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Looking for Mr. Boston

AS ANYONE WHO has ever tended bar can attest, the "Mr. Boston Official Bartender's and Party Guide" is the mixologist's bible -- the Little Red Book of America's permanent cocktail revolution. Earlier this month, Warner Books published the 65th edition of the guide, including 300 new drink recipes and entries on such latter-day phenomena as flavored vodkas and "shooters." But where does the title come from?


Old Mr. Boston was a distillery founded by Boston natives Irwin "Red" Benjamin and Hyman C. Berkowitz in 1933. (The distillery itself, best known by the 1970s for its semi-toxic flavored brandies, was located at 1010 Massachusetts Ave. in Roxbury -- now the site, ironically, of Boston's Public Health Commission.) The first edition of the eponymous drink recipes guide, published in 1935 by Ben-Burk Inc., proclaimed, "Sirs -- May we now present to you Old Mr. Boston in permanent form. We know you are going to like him."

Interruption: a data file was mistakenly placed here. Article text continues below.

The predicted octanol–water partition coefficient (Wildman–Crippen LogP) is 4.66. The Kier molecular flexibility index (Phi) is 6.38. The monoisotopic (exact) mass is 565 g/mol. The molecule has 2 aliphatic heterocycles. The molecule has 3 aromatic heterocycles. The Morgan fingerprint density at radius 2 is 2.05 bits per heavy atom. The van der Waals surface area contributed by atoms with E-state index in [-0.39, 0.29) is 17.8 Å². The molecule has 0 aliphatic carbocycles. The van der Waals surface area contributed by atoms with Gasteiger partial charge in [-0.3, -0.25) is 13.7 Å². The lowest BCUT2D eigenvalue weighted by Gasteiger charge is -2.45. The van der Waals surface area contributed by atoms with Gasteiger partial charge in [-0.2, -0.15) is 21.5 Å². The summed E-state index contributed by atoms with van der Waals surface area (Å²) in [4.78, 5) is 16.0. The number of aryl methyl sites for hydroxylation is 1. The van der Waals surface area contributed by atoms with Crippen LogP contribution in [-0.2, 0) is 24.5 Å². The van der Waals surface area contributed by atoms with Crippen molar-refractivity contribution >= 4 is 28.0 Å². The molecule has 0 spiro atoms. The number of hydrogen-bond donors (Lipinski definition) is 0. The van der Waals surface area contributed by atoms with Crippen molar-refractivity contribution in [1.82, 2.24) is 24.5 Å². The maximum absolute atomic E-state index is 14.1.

A portrait of the fictional Old Mr. Boston himself, a crapulous gent in a Dickensian beaver hat, along with editor Leo Cotton's assurance that he'd picked up tips on mixing, mashing, and muddling from "Old Time Boston Bartenders," added a certain dubious authenticity to the book's promise of "many good times in store."

The distillery changed hands several times. In 1980, it was acquired by a Louisville, Ky., company that dropped the "Old" from Mr. Boston's moniker and depicted him as a younger and younger man -- until he disappeared altogether. By 1987 the brand had dwindled to "Boston," its logo a stark "B." Then, in `95, the Barton Inc. liquor unit of New York's Canandaigua Wine Co. (now Constellation) acquired the brand and restored Mr. Boston himself to something resembling his former glory.

Today, Barton reserves the distinguished name for a line of liqueurs and cordials, the crucial ingredient of such "Mr. Boston" concoctions as the Fuzzy Navel, the Quaalude, and -- naturally -- the Boston Iced Coffee.

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